Schools vs. Satan

Some of the first public schools in North America were founded explicitly to counteract “that old deluder, Satan.”

Plaque commemorating the first public school in Dedham, Massachusetts
Briancua, CC BY-SA 4.0, via Wikimedia Commons

Back in the early colonial days of North America education was the responsibility of the clergy or privately employed tutors. Public schools, funded by taxation and freely available to all children, are actually a relatively new idea. And in what is now the United States of America, they were created explicitly to counteract the forces of darkness.

(A quick side note: in the UK the term “public school” actually refers to private schools that charge a fee for attendance. Usually quite a hefty fee. In this post I use “public school” to refer to what the English call a state school, and what almost everyone else calls a public school.)

The Massachusetts Bay Colony was one of the first British colonies in America. Founded in 1628, thousands of mostly Puritan settlers sailed over the Atlantic to establish homesteads and towns in the area around modern Boston and Salem. And, in fairly short order, their thoughts turned to the risks of ignorance.

A series of laws enacted in the 1640s codified those risks:

It being one chief project of that old deluder, Satan, to keep men from the knowledge of the Scriptures, as in former times keeping them in an unknown tongue, so in these later times by perswading from the use of tongues, that so at least the true sense and meaning of the Originall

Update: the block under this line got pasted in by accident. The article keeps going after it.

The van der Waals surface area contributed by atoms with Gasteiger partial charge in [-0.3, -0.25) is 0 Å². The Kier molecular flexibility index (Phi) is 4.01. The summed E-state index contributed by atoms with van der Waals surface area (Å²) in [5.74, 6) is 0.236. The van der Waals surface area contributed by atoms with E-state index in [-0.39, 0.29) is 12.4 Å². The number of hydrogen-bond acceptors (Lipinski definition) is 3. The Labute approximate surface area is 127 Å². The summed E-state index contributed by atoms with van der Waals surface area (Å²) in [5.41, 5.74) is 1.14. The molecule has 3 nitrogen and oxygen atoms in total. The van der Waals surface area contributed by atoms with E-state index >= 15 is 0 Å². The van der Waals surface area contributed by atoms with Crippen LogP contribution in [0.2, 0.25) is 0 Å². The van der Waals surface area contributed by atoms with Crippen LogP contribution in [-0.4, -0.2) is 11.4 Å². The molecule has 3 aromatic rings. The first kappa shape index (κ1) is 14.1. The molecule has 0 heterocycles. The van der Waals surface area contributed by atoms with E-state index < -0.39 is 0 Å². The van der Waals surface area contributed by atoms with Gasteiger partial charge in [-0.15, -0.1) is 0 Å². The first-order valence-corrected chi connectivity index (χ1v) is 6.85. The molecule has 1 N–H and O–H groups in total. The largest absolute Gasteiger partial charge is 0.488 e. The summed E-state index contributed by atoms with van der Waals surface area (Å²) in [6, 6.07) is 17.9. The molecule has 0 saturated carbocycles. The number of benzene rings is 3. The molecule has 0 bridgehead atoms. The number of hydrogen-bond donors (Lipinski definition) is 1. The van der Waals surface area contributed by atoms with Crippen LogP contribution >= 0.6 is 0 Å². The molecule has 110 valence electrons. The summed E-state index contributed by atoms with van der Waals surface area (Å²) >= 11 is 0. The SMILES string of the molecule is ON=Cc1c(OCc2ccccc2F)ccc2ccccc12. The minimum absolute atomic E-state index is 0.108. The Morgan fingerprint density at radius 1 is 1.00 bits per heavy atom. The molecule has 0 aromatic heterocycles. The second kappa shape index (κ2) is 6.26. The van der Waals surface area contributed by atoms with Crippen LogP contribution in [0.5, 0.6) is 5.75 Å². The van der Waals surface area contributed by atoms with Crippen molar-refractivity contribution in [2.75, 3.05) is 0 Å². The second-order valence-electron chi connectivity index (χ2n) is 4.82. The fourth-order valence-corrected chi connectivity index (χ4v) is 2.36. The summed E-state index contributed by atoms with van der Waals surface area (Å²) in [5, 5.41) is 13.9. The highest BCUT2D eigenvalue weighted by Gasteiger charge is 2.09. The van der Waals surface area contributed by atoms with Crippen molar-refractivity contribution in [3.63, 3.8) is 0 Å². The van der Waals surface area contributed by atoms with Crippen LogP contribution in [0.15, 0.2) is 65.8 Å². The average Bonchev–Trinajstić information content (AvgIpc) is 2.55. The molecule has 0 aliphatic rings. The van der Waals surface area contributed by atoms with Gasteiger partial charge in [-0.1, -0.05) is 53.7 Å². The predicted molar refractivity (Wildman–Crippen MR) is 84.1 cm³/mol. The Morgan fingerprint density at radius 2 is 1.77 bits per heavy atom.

might be clowded by false glosses of Saint-seeming deceivers

Massachusetts General School Law of 1647

In other words, devilry flourishes in ignorance. The education of children was a religious and moral necessity (this, by the way, was a strong Puritan line of thought). Widespread literacy meant you could read your Bible and be innoculated against lies and deception.

The Massachusetts school laws proscribed a novel solution: set up schools in your towns, or be forced to pay a fine. The resulting institutions were some of the first public schools in North America.

There are a few candidates for the title of first public school, and some (such as the Boston Latin School) were founded before the Massachusetts school laws came into force. Dedham School claims to be the first public school in North America to be funded purely by taxpayers. In any case, this law planted the seeds of public education in the United States.

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